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PANGUITCH -- Law enforcement authorities in Garfield County raided an illegal marijuana grow site Monday and destroyed thousands of plants in Garfield County.
These people are raping our forests, they are contaminating our forests.
–Garfield Co. Sheriff Danny Perkins
The Garfield County sheriff was tipped off a couple of weeks ago about the likelihood of a marijuana grow site when a man approached two teenage girls in the foothills west of Panguitch, armed with a gun. The man, Pedro Guerrero, is now in jail and not cooperating law enforcement authorities, but the sheriff's hunch was right on.
These marijuana plants located Monday had been growing for nearly three months and were about a month away from being harvested. Federal, state and local officers were all part of the bust.
"These gardens are a real big concern to us. They are a big public safety concern," said Garfield County Sheriff Danny Perkins.
Guerrero, who had previously been deported, is suspected of being involved in the grow.
"We had an individual come into a canyon close to Panguitch and approach a group of girls. This man was armed and he was demanding a cell phone from the girls," Perkins said.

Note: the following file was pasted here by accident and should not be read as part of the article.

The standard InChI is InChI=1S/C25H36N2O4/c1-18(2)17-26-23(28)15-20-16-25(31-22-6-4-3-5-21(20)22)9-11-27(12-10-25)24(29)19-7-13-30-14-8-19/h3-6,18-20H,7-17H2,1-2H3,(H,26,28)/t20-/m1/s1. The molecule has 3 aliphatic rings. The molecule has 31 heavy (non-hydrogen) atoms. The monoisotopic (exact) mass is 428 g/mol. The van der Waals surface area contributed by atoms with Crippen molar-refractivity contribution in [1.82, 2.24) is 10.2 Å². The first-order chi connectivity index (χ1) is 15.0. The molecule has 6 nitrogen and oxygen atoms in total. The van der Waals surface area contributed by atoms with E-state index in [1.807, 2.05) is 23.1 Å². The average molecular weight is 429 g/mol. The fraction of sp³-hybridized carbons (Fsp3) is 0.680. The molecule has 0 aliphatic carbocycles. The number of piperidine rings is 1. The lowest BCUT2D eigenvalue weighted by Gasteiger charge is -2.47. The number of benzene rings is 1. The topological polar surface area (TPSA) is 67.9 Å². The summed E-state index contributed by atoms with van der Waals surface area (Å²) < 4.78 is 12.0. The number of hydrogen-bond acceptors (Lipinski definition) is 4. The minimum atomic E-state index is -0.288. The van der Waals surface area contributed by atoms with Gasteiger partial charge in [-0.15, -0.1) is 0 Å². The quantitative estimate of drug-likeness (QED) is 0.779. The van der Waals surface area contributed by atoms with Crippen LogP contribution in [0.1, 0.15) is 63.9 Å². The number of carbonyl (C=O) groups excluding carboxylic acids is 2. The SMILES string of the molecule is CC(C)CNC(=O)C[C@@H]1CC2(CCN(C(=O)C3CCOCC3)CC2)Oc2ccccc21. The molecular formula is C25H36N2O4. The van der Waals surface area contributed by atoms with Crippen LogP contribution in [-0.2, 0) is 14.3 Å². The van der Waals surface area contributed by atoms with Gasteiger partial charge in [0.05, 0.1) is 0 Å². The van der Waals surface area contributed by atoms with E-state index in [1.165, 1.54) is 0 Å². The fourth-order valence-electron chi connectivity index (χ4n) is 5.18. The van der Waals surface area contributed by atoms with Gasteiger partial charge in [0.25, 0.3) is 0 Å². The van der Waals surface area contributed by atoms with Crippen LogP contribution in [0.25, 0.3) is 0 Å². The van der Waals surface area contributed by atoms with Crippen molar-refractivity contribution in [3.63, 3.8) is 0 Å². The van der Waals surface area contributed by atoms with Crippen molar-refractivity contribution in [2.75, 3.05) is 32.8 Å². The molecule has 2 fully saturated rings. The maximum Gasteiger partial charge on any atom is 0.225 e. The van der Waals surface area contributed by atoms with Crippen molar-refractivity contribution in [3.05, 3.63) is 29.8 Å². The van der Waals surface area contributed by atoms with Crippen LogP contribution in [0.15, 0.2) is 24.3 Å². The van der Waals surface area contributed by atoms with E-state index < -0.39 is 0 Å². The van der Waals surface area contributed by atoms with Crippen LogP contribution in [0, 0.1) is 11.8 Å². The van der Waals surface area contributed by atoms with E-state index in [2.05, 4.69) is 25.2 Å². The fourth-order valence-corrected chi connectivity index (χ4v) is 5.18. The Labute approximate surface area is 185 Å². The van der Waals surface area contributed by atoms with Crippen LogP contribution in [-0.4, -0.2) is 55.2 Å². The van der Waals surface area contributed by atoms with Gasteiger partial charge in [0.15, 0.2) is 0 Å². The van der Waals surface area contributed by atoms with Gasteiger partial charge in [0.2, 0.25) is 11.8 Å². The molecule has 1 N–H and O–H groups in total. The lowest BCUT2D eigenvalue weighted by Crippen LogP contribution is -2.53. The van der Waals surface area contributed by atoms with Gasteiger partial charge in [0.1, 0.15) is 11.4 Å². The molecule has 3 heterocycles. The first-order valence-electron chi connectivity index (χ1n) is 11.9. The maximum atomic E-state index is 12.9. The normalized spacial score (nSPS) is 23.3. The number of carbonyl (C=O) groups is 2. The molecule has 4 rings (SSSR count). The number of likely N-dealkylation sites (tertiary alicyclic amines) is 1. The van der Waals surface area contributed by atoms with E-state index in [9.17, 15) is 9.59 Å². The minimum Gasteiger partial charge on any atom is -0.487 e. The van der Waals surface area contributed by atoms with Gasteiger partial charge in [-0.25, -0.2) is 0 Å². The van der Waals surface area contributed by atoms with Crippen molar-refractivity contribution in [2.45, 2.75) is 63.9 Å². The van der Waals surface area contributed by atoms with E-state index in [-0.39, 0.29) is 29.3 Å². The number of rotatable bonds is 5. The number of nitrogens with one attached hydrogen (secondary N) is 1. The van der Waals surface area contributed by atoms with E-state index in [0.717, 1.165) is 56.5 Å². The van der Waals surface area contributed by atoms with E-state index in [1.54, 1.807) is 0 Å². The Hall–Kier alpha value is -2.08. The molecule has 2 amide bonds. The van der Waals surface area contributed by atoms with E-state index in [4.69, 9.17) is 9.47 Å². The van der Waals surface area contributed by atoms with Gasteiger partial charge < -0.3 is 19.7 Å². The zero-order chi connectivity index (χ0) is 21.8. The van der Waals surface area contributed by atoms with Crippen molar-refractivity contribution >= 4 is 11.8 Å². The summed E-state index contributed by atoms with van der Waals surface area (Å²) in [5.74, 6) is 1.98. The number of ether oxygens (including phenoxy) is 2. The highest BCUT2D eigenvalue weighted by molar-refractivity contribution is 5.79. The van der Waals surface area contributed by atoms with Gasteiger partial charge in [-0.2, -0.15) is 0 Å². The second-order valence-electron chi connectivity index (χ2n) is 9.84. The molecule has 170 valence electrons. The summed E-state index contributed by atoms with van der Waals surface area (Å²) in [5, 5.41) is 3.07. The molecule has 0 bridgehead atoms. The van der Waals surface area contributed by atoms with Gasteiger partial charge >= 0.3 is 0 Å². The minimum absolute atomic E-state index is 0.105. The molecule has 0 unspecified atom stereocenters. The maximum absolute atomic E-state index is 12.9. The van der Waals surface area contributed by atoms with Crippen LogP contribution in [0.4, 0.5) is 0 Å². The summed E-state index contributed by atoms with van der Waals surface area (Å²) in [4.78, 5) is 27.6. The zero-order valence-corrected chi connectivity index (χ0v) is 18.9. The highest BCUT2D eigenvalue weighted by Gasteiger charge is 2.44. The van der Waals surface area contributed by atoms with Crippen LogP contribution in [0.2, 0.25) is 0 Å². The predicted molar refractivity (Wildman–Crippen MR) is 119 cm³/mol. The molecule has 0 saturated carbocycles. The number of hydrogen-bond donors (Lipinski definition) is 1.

"They know what they are doing," Perkins said. "There's a pipe system. They've actually tapped into the Panguitch culinary water system. That's where they are getting the water for this garden."
The grow operations are seen as dangerous, especially for someone who accidentally stumbles upon one.
"Leave the area immediately. Do not confront these individuals. Do not even try to show you have been there, and tell law enforcement, and make note of where you are so local law enforcement can find these sites. They are difficult to find," said Becki Bronson, spokeswoman for the Garfield County Sheriff's Office.
Seeing such an elaborate operation in his county brought strong words from the sheriff.
"These people are raping our forests, they are contaminating our forests," Perkins said.
Police are still looking for other men believed to be involved in the grow.
Officials estimate that about 6,000 to 8,000 plants were confiscated Monday. They plan to search the area for other possible grow sites.